Saying their names: Remembering murdered Chicago women

“It’s not easily dismissed as, ‘she’s just a prostitute or she’s just an addict’ when she has a name,” says activist Beverly Reed Scott.

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This is the third in an occasional series titled, “Unforgotten: The Untold Stories of Murdered Women.” It is about 51 mostly unsolved strangulation and asphyxiation cases in Chicago since 2001, as identified by the Murder AccountabilityProject.

In spring 2020, my Convergence Journalism class at Roosevelt University took on this case that I titled “Unforgotten.” Ours is a working project that seeks to humanize the victims whose families still hope for justice. The project resumes this fall. This is a story by Roosevelt senior Mohammad Samra:

Fifty-one women. Fifty-one lives. Fifty-one women strangled. Fifty-one souls. These are the Chicago women — from Jan. 4, 2001 to Sept. 10, 2018 — whose homicides are believed connected to one or more serial killers.

This is a story by the numbers. Just the facts. A portrait of this case with no frills, although revelatory and piercing in its numerical simplicity:

Ninety-four percent were found dead in Chicago alleys, vacant lots, abandoned buildings, some of them set on fire in trash cans. Seventy-six percent were African American. The median age was 36. Makalavah Williams, at 18, was the youngest; Catherine Saterfield-Buchanan, 58, was the oldest.

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Angela Marieanna Ford was the first victim — found Jan. 4, 2001. Reo Renee Holyfield was the most recent — Sept. 10, 2018.

In two separate cases, two victims were discovered on the exact same date. On average, over the 18-year period, there were about three murders a year, with 2003 having the highest number of related strangulation victims — eight.

Nancy Walker, Tarika Jones, Linda Green, Rosenda Barocio, LaTonya Keeler, Latricia Hall, Lucyset (aka Mary) Thomas and Ethel Amerson were the eight slain in 2003.

Tarika Jones and Linda Green were found slain May 20, 2003. The bodies of Latricia Hall and Lucyset (aka Mary) Thomas were discovered less than five months later on the same day: Oct. 15, 2003.

Yvette Mason, 35, was found on Christmas Day 2005, strangled, and in an alley at 5031 S. Indiana Ave.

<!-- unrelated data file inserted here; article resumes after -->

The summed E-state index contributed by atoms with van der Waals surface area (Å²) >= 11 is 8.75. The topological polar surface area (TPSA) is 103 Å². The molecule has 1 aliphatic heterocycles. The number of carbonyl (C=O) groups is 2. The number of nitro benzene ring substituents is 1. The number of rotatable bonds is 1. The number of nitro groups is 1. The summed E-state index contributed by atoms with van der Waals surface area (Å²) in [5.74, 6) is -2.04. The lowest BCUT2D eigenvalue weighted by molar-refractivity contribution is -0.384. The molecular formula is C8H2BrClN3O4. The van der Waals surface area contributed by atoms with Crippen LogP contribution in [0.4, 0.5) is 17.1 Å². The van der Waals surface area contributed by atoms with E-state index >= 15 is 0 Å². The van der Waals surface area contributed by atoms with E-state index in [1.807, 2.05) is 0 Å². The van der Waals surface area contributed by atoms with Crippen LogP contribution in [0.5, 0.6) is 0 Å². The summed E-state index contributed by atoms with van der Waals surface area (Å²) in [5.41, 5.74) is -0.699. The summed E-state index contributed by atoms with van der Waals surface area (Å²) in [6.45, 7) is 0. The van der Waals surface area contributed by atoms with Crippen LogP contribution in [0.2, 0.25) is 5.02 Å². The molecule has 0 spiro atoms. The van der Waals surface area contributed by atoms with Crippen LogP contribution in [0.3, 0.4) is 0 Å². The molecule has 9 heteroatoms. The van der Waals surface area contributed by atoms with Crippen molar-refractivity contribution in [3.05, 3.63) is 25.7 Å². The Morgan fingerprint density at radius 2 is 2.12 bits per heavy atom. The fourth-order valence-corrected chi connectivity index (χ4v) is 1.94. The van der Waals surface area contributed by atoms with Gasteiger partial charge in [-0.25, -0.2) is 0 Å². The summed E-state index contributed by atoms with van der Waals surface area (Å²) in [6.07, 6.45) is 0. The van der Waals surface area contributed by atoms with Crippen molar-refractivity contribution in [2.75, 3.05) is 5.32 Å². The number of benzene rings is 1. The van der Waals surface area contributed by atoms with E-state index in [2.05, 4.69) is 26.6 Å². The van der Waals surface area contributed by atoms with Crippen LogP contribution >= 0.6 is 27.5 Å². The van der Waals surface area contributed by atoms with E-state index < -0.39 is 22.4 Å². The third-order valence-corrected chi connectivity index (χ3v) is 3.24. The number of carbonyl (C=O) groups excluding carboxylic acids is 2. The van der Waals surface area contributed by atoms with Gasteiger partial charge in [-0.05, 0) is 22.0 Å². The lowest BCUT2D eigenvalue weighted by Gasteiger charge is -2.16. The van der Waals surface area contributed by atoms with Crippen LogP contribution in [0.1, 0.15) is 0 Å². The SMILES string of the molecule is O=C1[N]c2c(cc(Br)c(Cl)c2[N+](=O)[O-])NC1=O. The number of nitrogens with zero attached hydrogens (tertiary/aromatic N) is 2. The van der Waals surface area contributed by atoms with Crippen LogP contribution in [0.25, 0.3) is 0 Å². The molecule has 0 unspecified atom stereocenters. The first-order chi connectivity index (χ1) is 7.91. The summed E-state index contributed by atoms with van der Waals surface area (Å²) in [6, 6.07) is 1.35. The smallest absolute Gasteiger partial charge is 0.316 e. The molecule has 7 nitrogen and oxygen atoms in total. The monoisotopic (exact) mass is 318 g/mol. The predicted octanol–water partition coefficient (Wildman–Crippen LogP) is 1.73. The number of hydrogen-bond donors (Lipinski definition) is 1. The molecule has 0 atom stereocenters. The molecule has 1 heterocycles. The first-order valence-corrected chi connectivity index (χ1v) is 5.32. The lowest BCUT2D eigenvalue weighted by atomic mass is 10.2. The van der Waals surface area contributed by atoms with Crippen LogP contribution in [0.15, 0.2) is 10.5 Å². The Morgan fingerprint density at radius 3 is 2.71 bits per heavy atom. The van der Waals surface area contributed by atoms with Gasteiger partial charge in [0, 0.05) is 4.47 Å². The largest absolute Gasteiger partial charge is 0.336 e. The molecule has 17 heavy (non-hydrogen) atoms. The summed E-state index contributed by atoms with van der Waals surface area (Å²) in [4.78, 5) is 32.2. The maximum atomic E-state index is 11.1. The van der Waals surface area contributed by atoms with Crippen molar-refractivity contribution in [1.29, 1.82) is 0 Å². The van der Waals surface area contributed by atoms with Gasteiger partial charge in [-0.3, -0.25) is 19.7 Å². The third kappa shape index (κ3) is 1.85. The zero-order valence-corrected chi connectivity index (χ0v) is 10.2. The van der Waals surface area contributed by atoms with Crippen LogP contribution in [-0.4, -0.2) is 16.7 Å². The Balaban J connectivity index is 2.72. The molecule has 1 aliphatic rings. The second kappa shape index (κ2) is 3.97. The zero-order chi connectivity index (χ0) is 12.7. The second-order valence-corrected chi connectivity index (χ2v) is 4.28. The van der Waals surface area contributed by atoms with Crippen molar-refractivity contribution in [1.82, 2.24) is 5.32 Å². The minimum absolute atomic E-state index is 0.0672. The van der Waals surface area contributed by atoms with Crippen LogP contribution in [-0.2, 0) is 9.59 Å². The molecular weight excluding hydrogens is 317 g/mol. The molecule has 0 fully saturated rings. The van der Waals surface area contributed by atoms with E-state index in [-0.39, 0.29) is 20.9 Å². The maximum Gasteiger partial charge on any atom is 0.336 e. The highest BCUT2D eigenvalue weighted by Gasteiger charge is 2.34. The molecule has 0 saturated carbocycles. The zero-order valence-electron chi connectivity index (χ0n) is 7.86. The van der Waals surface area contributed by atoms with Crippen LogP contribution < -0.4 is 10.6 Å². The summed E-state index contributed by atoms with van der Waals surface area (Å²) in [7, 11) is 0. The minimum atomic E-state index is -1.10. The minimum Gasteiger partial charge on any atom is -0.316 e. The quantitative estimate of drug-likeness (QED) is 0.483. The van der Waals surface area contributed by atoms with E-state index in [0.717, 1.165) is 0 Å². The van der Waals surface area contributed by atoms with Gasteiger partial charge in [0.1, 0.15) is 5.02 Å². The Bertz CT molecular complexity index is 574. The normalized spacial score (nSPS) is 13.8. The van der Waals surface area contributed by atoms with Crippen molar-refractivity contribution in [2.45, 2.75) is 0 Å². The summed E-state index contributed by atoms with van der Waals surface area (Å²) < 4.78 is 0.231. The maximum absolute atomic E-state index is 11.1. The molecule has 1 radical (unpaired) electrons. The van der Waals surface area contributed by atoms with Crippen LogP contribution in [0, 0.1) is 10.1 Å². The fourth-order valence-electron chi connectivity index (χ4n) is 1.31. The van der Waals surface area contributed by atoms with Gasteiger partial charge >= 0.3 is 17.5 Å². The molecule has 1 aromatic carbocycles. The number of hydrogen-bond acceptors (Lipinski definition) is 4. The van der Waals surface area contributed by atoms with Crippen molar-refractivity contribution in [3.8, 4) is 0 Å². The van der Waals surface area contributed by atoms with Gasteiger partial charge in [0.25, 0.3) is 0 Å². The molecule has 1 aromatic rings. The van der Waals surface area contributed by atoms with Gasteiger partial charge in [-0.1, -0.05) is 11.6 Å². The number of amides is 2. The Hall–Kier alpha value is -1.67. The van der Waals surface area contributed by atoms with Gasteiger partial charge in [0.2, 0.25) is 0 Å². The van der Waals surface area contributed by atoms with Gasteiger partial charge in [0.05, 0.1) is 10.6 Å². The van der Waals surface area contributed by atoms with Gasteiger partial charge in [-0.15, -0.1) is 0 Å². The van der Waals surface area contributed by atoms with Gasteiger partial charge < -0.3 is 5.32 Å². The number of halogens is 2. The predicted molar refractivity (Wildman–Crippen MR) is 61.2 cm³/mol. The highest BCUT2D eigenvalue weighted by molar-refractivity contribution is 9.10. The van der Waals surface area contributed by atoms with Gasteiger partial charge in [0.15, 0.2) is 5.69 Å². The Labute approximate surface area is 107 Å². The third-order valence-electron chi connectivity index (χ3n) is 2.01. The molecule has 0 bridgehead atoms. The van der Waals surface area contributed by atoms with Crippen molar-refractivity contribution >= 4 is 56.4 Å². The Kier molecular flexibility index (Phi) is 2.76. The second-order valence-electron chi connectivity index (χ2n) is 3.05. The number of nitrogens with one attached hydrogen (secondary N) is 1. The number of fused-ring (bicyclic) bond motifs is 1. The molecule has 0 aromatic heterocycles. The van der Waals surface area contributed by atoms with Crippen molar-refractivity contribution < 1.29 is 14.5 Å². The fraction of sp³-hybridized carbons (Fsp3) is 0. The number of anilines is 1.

Of the 51 women identified by MAP, there was only one slaying in each of the years 2008, 2011, 2012, and 2014. No slayings were recorded in 2013, 2015 and 2016.

Twenty-seven percent of the bodies of the 51 were recovered in an alley. About 16 percent in garbage cans and about 16 percent in vacant lots.

Fourteen women — Jody Grissom, Loraine Harris, Celeste Jackson, Linda Green, Rosenda Barocio, Tamala Edwards, Precious Smith, Denise V. Torres, Yvette Mason, Veronica Fraizer, LaToya Banks, Shannon Williams, LaFonda Sue Wilson and Velma Howard — were found in alleys.

Seven women — LaTonya Keeler, Michelle Davenport, Antoinette P. Simmons, Theresa Bunn, Hazel Marion Lewis, Diamond Turner and Reo Renee Holyfield — were found in garbage cans.

Ten women — Angela Marieanna Ford, Bessie Scott, Dellie Jones, Tarika Jones, Lucyset (aka Mary) Thomas, Ethel Amerson, Shaniqua Williams, Kelly Sarff, Quanda L. Crider and Nicole Lynell Ridge — in abandoned buildings; eight — Charlotte W. Day, Brenda Cowart, Latricia Hall, Wanda Hall, Margaret E. Gomez, Angela Profit, Pamela Wilson and Lora Dawn Harbin — in vacant lots.

Nine women — Winifred Shines, Elaine Boneta, Gwendolyn Williams, Nancy Walker, Makalavah Williams, Genevieve Mellas, Vanessa Rajokovich, Catherine Saterfield-Buchanan and Valarie Marie Jackson — were found in what is described as “outdoors”; and three women — Charlene Miller, Mary Ann Szatkowski and Saudia Banks — were discovered “indoors.”

By the numbers: Fifty-one women. Collectively they represent 1,878 collective years of life. Contained within those years are moments worth more weight than perhaps any statistics could ever convey.

“They (the victims) have become very important women,” said Beverly Reed Scott, an advocate for women’s issues who was inspired to create an event to honor the murdered women.

The story of their lives “can be a bridge for us to cross over into deeper understanding about what it means to try to live — to try to have your existence and have it matter in the world,” Reed Scott said.

“It’s not easily dismissed as, ‘she’s just a prostitute or she’s just an addict’ when she has a name ...”

One hundred percent of them have names. One hundred percent had lives and loved ones. One hundred percent of them had stories.

And the number of them who deserve justice? Every single one.


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